For myself, I believe we come into this life with certain memories, characteristics, abilities, thoughts, which are subject to change depending upon what we learn.

Rich


Einstein saw it as a contradiction but I don't. There's a difference between explaining behavior and excusing behavior.

So you believe that essence precedes existence?
 
richrf
 
Reply Thu 20 Aug, 2009 02:07 pm
@hue-man,
hue-man;84547 wrote:
Einstein saw it as a contradiction but I don't. There's a difference between explaining behavior and excusing behavior.

So you believe that essence precedes existence?


Well, if you understand that people have no choice, then what are you going to do. They gotta do what they gotta do? In any case, you are neither excusing behavior or explaining it in a deterministic society. You are just doing what you gotta do. There is no difference in anything. You and Einstein and the criminals are just both doing what is already determined. It is all flat. Everyone is just doing what they are determined to do, with no differences, no judgments.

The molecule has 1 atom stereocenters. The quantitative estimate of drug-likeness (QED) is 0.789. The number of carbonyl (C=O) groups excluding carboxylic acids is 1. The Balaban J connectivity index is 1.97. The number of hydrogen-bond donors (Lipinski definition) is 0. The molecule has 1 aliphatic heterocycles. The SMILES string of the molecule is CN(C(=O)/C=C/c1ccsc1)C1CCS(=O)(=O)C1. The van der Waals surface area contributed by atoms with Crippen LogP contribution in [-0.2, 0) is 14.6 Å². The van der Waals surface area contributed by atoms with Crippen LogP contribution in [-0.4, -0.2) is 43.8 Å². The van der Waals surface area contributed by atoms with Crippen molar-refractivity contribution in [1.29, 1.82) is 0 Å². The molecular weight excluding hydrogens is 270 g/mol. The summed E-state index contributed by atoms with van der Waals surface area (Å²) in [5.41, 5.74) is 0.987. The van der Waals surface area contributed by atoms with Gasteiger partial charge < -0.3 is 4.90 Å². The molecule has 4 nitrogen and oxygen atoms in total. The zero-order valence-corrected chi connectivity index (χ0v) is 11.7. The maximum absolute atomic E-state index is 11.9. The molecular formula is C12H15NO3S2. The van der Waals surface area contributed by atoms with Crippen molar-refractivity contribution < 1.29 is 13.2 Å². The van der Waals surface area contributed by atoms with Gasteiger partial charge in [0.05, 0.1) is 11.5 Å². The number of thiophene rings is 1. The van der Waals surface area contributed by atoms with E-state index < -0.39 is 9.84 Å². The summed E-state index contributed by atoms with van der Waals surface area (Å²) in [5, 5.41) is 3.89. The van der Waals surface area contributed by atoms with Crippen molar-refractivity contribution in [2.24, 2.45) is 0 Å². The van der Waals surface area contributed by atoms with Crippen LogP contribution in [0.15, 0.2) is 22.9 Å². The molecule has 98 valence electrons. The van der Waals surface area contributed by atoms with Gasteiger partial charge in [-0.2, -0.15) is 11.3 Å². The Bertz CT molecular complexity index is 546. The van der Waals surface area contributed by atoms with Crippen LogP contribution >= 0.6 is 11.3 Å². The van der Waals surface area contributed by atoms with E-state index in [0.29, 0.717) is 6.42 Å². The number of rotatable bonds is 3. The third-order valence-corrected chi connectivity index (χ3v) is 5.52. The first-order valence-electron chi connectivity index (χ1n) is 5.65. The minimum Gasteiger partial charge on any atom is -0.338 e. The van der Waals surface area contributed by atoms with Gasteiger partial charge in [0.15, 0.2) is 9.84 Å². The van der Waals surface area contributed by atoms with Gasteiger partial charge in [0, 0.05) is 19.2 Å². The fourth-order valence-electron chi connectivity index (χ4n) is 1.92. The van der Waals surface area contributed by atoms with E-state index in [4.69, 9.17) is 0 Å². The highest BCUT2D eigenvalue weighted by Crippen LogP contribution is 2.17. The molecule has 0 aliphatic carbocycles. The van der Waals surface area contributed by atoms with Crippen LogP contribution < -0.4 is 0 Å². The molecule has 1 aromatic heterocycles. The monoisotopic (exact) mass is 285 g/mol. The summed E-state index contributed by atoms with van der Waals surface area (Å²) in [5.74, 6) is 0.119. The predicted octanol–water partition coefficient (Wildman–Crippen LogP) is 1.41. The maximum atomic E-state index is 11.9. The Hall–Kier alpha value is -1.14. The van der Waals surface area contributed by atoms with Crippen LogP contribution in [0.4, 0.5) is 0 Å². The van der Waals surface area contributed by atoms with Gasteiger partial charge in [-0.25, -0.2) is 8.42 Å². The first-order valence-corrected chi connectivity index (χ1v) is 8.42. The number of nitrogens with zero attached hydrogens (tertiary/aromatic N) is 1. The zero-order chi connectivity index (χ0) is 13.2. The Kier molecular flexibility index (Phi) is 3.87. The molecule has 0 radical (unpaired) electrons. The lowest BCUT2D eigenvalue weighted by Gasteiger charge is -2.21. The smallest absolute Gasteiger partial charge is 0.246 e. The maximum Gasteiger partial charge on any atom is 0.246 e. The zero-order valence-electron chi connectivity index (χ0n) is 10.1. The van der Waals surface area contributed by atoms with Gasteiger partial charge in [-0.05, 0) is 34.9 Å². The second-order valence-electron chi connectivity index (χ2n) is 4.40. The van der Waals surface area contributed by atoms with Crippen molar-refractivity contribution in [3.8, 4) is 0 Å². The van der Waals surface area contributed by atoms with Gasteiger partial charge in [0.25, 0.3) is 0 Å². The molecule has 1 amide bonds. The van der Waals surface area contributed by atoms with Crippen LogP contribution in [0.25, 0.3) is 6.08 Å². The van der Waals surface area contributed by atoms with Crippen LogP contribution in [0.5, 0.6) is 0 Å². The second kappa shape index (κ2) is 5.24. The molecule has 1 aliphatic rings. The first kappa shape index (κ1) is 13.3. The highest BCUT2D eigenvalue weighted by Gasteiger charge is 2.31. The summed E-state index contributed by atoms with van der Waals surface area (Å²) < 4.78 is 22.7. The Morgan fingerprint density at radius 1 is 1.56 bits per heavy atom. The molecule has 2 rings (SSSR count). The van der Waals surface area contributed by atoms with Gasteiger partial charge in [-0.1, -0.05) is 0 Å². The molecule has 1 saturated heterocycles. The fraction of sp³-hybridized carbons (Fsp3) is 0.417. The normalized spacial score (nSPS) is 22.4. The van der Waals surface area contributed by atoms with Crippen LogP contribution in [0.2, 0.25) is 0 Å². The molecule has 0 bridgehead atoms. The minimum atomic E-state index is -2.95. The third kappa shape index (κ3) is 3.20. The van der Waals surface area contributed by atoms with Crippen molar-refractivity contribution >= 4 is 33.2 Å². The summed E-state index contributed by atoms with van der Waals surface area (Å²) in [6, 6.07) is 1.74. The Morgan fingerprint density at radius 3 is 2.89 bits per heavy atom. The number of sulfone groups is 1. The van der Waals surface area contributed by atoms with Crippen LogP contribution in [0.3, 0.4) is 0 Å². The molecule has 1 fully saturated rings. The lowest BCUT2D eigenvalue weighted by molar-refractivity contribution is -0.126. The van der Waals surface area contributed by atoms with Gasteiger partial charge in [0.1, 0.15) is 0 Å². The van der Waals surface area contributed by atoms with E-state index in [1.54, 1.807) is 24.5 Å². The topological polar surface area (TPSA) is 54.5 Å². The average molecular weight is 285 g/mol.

I am not sure that I was clear in my post. I think essence and existence are intertwined. There is no separation in my conception of Life.

Rich
 
hue-man
 
Reply Thu 20 Aug, 2009 02:36 pm
@richrf,
richrf;84549 wrote:
Well, if you understand that people have no choice, then what are you going to do. They gotta do what they gotta do? In any case, you are neither excusing behavior or explaining it in a deterministic society. You are just doing what you gotta do. There is no difference in anything. You and Einstein and the criminals are just both doing what is already determined. It is all flat. Everyone is just doing what they are determined to do, with no differences, no judgments.

I am not sure that I was clear in my post. I think essence and existence are intertwined. There is no separation in my conception of Life.

Rich


But determinism does not entail inevitability. Ultimately, no one is controlling my actions but me. Now my actions may be determined by external factors and internal factors, but ultimately I'm the one who makes the decision to pull the trigger.

P.S. So you believe that existentialism is more of a pragmatic interpretation of free will?
 
prothero
 
Reply Thu 20 Aug, 2009 05:55 pm
@hue-man,